Security teams have traditionally used "mean time to repair" (MTTR) as a way to measure how effectively they are handling security incidents. However, variations in incident severity, team agility, and system complexity may make that security metric less useful, says Courtney Nash, lead research analyst at Verica and main author of the "Open Incident Database Report" (VOID).
MTTR originated in manufacturing organizations and was a measure of the average time required to repair a failed physical component or device. These devices had simpler, predictable operations with wear and tear that lent themselves to reasonably standard and consistent estimates of MTTR. Over time the use of MTTR has expanded to software systems, and software companies began using it as an indicator of system reliability and team agility or effectiveness.
Unfortunately, Nash says, its variability means that MTTR could either lead to false confidence or cause unnecessary concern.
"It's not an appropriate metric for complex software systems, in part because of the skewed distribution of duration data and because failures in such systems don't arrive uniformly over time," Nash says. "Each failure is inherently different, unlike issues with physical manufacturing devices."
Moving Away From MTTR
"[MTTR] tells us little about what an incident is really like for the organization, which can vary wildly in terms of the number of people and teams involved, the level of stress, what is needed technically and organizationally to fix it, and what the team learned as a result," Nash says.
MTTR falls victim to the oversimplification of incidents because it is calculating an average — the average time, says Nora Jones, CEO and co-founder of Jeli, one of the report's sponsors. Simply measuring this single average of reported times (and those reported times have also been proven unreliable in the first place) inhibits organizations from seeing and addressing what's going on within the infrastructure, what's contributing to that recurring incident, and how people are responding to incidents.
"Incidents come in all shapes and size — you'll see them span the complete range in severity, impact to customers, and resolution complexity all within one organization," Jones explains. "You really have to look at the people and tools together and take a qualitative approach to incident analysis."
However, Nash says moving away from MTTR isn't an overnight shift — it's not as simple as just swapping one metric for another.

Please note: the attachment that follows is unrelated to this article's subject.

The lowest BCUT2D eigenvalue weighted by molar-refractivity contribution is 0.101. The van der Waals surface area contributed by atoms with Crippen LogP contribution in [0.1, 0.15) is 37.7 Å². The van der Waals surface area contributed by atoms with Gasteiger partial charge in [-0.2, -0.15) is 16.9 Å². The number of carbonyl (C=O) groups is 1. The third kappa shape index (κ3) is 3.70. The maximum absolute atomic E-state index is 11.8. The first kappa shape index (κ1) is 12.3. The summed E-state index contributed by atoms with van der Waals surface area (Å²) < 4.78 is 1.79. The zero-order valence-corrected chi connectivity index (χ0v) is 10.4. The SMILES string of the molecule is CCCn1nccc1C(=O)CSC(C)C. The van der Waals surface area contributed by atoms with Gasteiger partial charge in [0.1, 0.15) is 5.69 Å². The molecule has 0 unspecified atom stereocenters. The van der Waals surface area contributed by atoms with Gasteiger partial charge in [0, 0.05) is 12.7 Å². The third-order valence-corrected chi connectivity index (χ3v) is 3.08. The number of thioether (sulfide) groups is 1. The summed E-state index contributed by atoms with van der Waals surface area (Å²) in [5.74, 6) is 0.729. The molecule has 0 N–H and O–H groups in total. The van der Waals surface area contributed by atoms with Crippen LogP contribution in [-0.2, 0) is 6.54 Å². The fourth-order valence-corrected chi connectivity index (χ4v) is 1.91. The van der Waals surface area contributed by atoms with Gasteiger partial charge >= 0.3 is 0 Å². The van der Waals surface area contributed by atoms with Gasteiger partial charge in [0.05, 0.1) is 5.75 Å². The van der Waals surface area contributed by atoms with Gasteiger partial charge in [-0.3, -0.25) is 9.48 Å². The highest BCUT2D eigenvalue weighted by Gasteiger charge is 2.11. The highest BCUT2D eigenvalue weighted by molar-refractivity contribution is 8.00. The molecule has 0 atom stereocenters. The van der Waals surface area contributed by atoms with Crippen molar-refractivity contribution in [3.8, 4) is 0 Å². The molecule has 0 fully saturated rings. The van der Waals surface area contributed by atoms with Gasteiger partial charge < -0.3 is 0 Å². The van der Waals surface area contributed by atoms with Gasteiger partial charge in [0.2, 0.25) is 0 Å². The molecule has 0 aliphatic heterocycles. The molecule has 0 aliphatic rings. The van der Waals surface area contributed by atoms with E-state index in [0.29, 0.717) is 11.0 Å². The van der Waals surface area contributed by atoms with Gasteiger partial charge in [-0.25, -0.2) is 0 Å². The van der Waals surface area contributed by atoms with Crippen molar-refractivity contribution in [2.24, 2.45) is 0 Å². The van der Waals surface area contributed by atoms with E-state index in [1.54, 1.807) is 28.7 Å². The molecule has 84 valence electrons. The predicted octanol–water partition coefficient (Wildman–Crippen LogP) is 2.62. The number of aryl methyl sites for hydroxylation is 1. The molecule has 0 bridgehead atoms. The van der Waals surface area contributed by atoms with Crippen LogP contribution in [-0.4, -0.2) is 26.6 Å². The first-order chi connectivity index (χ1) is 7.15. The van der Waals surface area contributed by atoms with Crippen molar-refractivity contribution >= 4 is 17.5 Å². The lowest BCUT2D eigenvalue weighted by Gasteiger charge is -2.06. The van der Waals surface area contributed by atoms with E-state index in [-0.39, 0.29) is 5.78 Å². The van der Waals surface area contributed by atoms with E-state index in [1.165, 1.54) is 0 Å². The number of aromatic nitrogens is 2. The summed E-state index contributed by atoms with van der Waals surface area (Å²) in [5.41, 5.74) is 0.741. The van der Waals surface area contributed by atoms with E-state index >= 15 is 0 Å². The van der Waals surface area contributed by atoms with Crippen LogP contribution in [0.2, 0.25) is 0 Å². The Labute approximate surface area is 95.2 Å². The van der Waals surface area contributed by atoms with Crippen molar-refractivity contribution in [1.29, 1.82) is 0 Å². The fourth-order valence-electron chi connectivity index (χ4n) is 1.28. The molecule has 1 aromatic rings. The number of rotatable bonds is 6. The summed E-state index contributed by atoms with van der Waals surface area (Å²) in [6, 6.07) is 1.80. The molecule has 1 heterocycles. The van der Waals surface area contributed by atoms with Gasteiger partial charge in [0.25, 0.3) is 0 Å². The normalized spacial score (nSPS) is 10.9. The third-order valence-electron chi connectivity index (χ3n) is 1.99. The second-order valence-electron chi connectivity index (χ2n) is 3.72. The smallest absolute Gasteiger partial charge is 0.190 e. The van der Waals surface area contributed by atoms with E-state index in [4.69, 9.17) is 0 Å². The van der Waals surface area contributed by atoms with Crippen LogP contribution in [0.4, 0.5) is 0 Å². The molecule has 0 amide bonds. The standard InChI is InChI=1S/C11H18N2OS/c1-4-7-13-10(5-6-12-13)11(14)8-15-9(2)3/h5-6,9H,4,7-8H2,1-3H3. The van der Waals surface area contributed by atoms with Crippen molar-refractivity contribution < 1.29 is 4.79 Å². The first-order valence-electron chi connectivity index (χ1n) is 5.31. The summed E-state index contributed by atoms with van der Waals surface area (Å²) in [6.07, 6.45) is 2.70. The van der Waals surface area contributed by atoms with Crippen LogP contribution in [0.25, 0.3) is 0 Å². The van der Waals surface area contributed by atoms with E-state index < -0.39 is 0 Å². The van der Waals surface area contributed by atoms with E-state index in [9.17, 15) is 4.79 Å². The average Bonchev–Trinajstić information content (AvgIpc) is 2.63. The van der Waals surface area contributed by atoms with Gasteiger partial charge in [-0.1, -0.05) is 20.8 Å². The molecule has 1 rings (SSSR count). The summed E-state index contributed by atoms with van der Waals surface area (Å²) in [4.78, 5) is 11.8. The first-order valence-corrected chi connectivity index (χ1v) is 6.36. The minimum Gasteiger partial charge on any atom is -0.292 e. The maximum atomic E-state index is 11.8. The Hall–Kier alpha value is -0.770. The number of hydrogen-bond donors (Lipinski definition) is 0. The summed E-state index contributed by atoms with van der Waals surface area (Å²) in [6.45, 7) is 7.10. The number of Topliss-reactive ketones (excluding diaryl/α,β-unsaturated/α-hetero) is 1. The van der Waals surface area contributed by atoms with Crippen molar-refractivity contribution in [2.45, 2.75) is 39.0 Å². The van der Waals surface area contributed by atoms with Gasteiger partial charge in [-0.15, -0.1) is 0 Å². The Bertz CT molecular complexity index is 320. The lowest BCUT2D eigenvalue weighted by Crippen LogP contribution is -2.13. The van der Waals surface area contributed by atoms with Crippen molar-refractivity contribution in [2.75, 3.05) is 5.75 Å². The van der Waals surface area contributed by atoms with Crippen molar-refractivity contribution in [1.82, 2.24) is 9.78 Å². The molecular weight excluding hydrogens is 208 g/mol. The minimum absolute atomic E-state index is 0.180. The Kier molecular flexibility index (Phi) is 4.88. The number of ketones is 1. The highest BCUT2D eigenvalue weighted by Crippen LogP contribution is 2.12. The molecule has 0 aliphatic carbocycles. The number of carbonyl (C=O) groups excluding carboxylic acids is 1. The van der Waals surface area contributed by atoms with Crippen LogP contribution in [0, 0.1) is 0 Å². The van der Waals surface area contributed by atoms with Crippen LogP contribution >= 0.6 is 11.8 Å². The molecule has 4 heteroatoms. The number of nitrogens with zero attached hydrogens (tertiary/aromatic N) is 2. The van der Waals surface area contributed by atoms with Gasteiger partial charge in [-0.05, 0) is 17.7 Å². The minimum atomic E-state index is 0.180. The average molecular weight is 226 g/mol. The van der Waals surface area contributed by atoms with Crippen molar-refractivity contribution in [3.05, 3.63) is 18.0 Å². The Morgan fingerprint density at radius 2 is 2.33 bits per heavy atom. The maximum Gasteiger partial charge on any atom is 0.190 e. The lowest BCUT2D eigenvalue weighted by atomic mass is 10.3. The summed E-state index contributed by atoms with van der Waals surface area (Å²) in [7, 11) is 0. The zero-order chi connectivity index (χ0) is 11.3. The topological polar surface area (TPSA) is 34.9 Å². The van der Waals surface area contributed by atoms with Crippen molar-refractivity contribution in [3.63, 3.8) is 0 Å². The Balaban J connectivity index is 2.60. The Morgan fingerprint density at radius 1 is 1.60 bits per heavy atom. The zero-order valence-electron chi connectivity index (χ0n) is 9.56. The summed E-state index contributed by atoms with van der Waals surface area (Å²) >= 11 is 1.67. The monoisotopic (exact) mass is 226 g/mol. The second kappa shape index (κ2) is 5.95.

"At the end of the day, it's being honest about the contributing factors, and the role that people play in coming up with solutions," she says. "It sounds simple, but it takes time, and these are the concrete activities that will build better metrics."
Broadening the Use of Metrics
Nash says analyzing and learning from incidents is the ideal path to finding more insightful data and metrics. A team can collect things like the number of people involved hands-on in an incident; how many unique teams were involved; which tools people used; how many chat channels there were; and if there were concurrent incidents.
As an organization gets better at conducting incident reviews and learning from them, it will start to see traction in things like the number of people attending post-incident review meetings, increased reading and sharing of post-incident reports, and using those reports in things like code reviews, training, and onboarding.
David Severski, senior security data scientist at the Cyentia Institute, says when working on the Verizon "Data Breach Investigations Report" (DBIR), Cyentia created and released the Vocabulary for Event Reporting and Incident Sharing (VERIS) to expand the types of metrics used to measure an incident.
"It defines data points we think are important to collect on security incidents," he says. "We still use this basic template in Cyentia research with some updates — for example, identifying ATT&CK TTPs utilized."
The metrics for measuring an incident is not a one-size-fits-all across organization sizes and types. "Teams understand where they are today, assess where their priorities are within their current constraints, and understand their focus metrics might even evolve over time as their organization develops and scales," Jones says.
Additionally, it's about shifting focus to learnings and then continuously improving based on those learnings, such as shifting to assessing trends and if things are trending in the right direction over time, as opposed to single-point-in-time metrics.